There are twelve (12) pairs of Cranial Nerves that reside
within the Cranial Cavity (i.e. 12 nerves on the right side and 12
on the left side.) Any of these nerves can be involved in and
their function impaired by different disease processes such as occurs with
Skull Base Tumors.
Figure 1: Diagram of the Cranial Nerves together with their functions.|
There is a category of Cranial Nerve disorders that is considerably
different than any of the other diseases that affect these or other
(the 5th Cranial Nerve),
(the 7th Cranial Nerve) and
(the 9th Cranial Nerve) are specific afflictions that share a common
underlying pathological etiology (cause).
The most common cause is a compression phenomenon exerted on the
Cranial Nerve at its junction with the Brain Stem. This region is
inside the Skull near its Base. The "compression" actually causes
an injury to the normal insulating material surrounding the nerve,
called MYELIN. This insulating material (which acts like rubber
that insulates electrical wires) is injured in these Cranial
Neuralgias as a result of compression that is exerted on the Cranial
Nerve (usually by a tortuous artery and/or a vein, which has come
to rest upon the nerve) at its junction with the Brain stem. The
offending artery gains this peculiar position consequent to
Atherosclerosis ("hardening of the arteries"). As the
atherosclerosis progresses, arteries become slightly elongated and
"firmer". This "lengthening" of the artery results in the artery actually
moving to a "new" position. In these patients, it is their "bad luck" that
the artery "falls" into this particular position relative to the Cranial
Nerve Root junction with the Brain Stem. Once the Myelin is injured, any
"stimulation" of the Cranial Nerve an result in a "short circuit"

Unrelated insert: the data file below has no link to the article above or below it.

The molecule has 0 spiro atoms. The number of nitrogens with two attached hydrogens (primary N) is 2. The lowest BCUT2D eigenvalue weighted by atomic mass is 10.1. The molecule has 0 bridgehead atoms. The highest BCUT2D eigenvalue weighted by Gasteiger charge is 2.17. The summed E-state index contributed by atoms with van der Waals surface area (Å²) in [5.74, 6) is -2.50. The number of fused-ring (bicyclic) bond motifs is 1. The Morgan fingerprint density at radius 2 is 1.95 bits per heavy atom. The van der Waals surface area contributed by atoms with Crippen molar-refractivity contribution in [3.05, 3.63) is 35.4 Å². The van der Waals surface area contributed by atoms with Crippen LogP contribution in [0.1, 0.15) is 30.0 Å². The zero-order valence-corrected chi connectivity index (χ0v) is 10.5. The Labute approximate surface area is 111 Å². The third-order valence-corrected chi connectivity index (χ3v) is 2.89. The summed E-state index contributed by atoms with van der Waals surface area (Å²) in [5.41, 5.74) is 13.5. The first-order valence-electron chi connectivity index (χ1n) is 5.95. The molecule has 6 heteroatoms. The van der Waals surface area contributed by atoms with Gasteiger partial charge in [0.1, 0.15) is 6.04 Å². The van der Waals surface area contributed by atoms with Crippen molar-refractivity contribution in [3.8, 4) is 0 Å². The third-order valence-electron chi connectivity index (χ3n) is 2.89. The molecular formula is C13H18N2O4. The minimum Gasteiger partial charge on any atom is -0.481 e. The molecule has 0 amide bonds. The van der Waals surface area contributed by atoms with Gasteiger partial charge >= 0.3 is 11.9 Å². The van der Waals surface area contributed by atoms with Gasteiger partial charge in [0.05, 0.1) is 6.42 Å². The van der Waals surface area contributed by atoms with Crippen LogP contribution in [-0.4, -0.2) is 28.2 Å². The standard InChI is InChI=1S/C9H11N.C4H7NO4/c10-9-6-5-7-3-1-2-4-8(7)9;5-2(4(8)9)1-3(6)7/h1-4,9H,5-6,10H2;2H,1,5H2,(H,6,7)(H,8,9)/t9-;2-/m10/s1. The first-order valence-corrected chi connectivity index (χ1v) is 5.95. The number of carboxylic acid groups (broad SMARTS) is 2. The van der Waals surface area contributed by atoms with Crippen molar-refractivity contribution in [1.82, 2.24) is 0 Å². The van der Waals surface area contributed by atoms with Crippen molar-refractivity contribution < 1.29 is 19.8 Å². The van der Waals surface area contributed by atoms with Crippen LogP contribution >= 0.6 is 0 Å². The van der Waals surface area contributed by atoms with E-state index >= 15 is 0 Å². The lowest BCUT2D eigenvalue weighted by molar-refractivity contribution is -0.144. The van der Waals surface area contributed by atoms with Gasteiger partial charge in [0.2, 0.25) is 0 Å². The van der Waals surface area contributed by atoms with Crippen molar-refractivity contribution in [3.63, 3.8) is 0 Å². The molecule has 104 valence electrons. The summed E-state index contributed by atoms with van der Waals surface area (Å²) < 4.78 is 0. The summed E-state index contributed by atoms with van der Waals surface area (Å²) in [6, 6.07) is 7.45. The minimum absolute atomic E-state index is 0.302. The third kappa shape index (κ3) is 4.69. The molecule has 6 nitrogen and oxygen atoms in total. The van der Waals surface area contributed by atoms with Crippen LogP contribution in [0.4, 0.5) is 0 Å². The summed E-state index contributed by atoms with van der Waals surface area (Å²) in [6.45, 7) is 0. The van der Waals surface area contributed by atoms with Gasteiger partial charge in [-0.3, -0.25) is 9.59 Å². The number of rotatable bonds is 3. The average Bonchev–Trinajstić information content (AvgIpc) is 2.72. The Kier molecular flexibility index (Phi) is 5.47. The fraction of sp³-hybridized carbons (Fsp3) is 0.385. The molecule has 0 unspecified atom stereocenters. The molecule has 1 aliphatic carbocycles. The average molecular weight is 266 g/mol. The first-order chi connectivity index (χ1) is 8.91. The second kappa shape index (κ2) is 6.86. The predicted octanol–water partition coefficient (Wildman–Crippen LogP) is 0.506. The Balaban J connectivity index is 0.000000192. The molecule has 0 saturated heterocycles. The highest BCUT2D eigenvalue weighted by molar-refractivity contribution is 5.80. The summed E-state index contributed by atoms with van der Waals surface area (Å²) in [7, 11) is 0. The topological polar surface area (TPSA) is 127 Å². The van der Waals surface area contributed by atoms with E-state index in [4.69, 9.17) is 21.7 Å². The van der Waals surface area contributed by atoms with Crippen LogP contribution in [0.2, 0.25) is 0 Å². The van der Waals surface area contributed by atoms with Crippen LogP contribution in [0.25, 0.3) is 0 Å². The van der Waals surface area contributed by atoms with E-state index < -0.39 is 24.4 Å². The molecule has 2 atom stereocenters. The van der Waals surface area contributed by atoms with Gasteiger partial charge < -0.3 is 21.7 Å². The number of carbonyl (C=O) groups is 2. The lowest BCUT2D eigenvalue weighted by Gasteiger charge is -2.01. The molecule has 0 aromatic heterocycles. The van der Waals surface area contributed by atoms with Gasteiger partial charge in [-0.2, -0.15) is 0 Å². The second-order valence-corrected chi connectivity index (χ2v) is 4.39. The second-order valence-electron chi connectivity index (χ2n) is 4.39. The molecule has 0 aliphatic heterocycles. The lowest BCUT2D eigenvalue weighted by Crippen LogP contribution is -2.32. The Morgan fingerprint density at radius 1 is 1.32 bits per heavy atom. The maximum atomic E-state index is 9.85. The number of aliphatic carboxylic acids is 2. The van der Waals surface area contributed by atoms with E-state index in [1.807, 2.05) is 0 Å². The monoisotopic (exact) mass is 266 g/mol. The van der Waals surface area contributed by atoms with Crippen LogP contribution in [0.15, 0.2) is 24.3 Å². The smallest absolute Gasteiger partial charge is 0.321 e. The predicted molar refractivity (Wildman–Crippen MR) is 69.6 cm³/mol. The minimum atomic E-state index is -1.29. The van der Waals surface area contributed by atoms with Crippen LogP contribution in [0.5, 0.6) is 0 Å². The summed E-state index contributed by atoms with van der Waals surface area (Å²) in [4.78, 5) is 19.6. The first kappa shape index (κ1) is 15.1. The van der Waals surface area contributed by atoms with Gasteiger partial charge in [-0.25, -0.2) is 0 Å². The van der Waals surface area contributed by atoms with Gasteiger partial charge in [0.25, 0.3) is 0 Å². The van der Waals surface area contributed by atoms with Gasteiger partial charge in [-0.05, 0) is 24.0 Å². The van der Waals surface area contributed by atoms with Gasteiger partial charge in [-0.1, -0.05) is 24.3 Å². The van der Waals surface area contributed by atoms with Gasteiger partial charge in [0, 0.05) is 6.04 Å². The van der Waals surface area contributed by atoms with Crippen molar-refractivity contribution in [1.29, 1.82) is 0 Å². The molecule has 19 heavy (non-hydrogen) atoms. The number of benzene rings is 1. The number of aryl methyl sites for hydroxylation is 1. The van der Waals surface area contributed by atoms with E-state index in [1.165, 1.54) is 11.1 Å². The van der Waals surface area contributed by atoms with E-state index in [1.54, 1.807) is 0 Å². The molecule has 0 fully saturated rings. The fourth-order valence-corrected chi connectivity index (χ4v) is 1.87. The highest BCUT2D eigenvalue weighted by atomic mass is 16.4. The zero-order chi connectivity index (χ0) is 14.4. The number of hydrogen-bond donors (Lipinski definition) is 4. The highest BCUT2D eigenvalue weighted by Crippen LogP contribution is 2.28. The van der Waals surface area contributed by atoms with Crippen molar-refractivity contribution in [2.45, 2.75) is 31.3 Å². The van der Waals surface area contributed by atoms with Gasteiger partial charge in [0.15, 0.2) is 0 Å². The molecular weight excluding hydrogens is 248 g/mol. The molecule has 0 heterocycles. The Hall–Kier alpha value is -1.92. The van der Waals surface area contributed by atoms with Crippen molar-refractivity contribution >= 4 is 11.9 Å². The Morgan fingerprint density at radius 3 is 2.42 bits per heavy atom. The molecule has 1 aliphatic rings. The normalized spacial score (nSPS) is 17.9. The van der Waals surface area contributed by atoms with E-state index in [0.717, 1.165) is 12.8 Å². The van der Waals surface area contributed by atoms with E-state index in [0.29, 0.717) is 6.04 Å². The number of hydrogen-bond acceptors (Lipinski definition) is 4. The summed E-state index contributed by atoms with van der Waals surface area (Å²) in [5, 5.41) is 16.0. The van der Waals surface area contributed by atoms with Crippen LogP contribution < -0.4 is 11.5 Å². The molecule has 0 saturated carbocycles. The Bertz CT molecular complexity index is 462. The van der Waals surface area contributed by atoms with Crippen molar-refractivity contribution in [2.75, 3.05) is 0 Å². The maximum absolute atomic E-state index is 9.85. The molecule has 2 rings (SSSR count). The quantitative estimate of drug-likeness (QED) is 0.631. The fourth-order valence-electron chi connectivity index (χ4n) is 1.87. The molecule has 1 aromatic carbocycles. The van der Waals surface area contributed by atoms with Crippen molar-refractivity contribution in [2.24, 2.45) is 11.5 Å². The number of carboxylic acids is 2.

(and thus the symptoms specific to the particular Cranial Nerve's
function) just as would happen in an electrical wire where its rubber
insulation had been eroded.
The same compression-distortion injury to the Nerve's Myelin
has also been seen in patients with Cranial Neuralgias associated
Aneurysm (a dilated
portion of a blood vessel) or a tumor. While it is acknowledged that
Aneurysms or tumors are very unusual as causes of these Neuralgias, it is
imperative to obtain an MRI Scan (with Gadolinium contrast agent) in
any of these patients early after the diagnosis has been made in order to
identify these potentially lethal (Aneurysm or Tumor) conditions.
The majority of these rare tumors are completely
Benign Skull Base Tumors.
Since these three conditions have a similar cause, their treatments are
similar. The information that follows in this Section has been prepared
to attempt to answer, in as specific manner as possible, the many
questions that are frequently asked about them. The operative procedures
used to treat these conditions are quite reliable but are ordinarily
considered only for patients WHO HAVE FAILED TO RESPOND TO MEDICATIONS
OR WHO HAVE HAD TO DISCONTINUE THE MEDICATIONS BECAUSE OF AN INABILITY TO
TOLERATE THEM. Medical therapy is usually effective and can remain so for
extended periods of time, particularly for patients with Trigeminal
Neuralgia and Glossopharyngeal Neuralgia. Unfortunately, medical treatment
for Hemifacial Spasm is not nearly as satisfactory or reliable.
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This page last edited on 2/19